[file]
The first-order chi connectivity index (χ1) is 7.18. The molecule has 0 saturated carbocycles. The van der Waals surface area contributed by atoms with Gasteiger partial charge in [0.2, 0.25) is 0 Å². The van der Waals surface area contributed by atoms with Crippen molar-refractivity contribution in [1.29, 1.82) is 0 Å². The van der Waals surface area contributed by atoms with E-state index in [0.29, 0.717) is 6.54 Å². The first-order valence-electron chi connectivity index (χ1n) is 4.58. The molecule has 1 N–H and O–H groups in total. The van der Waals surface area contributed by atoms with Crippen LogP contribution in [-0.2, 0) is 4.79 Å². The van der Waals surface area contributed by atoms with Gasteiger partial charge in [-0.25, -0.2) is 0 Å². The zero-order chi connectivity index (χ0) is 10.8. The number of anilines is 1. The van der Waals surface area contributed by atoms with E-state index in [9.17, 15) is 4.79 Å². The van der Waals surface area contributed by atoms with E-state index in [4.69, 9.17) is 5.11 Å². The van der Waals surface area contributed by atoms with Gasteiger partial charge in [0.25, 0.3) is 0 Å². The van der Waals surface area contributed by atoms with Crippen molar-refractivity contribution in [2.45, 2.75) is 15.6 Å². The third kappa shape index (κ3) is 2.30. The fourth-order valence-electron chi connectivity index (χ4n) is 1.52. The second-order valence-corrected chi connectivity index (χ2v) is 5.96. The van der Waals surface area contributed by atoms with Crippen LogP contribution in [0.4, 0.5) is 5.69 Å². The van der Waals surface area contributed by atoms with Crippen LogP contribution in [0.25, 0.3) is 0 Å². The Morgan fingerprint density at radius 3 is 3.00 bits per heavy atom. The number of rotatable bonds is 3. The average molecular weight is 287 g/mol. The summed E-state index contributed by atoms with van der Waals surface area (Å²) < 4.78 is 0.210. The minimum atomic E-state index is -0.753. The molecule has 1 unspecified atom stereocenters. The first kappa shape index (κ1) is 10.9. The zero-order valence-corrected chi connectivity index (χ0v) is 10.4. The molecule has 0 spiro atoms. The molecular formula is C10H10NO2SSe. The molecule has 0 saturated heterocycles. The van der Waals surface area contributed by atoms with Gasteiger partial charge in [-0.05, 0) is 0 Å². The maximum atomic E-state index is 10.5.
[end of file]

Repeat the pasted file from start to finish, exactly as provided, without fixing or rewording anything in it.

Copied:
The first-order chi connectivity index (χ1) is 7.18. The molecule has 0 saturated carbocycles. The van der Waals surface area contributed by atoms with Gasteiger partial charge in [0.2, 0.25) is 0 Å². The van der Waals surface area contributed by atoms with Crippen molar-refractivity contribution in [1.29, 1.82) is 0 Å². The van der Waals surface area contributed by atoms with E-state index in [0.29, 0.717) is 6.54 Å². The first-order valence-electron chi connectivity index (χ1n) is 4.58. The molecule has 1 N–H and O–H groups in total. The van der Waals surface area contributed by atoms with Crippen LogP contribution in [-0.2, 0) is 4.79 Å². The van der Waals surface area contributed by atoms with Gasteiger partial charge in [-0.25, -0.2) is 0 Å². The zero-order chi connectivity index (χ0) is 10.8. The number of anilines is 1. The van der Waals surface area contributed by atoms with E-state index in [9.17, 15) is 4.79 Å². The van der Waals surface area contributed by atoms with E-state index in [4.69, 9.17) is 5.11 Å². The van der Waals surface area contributed by atoms with Gasteiger partial charge in [0.25, 0.3) is 0 Å². The van der Waals surface area contributed by atoms with Crippen molar-refractivity contribution in [2.45, 2.75) is 15.6 Å². The third kappa shape index (κ3) is 2.30. The fourth-order valence-electron chi connectivity index (χ4n) is 1.52. The second-order valence-corrected chi connectivity index (χ2v) is 5.96. The van der Waals surface area contributed by atoms with Crippen LogP contribution in [0.4, 0.5) is 5.69 Å². The van der Waals surface area contributed by atoms with Crippen LogP contribution in [0.25, 0.3) is 0 Å². The Morgan fingerprint density at radius 3 is 3.00 bits per heavy atom. The number of rotatable bonds is 3. The average molecular weight is 287 g/mol. The summed E-state index contributed by atoms with van der Waals surface area (Å²) < 4.78 is 0.210. The minimum atomic E-state index is -0.753. The molecule has 1 unspecified atom stereocenters. The first kappa shape index (κ1) is 10.9. The zero-order valence-corrected chi connectivity index (χ0v) is 10.4. The molecule has 0 spiro atoms. The molecular formula is C10H10NO2SSe. The molecule has 0 saturated heterocycles. The van der Waals surface area contributed by atoms with Gasteiger partial charge in [-0.05, 0) is 0 Å². The maximum atomic E-state index is 10.5.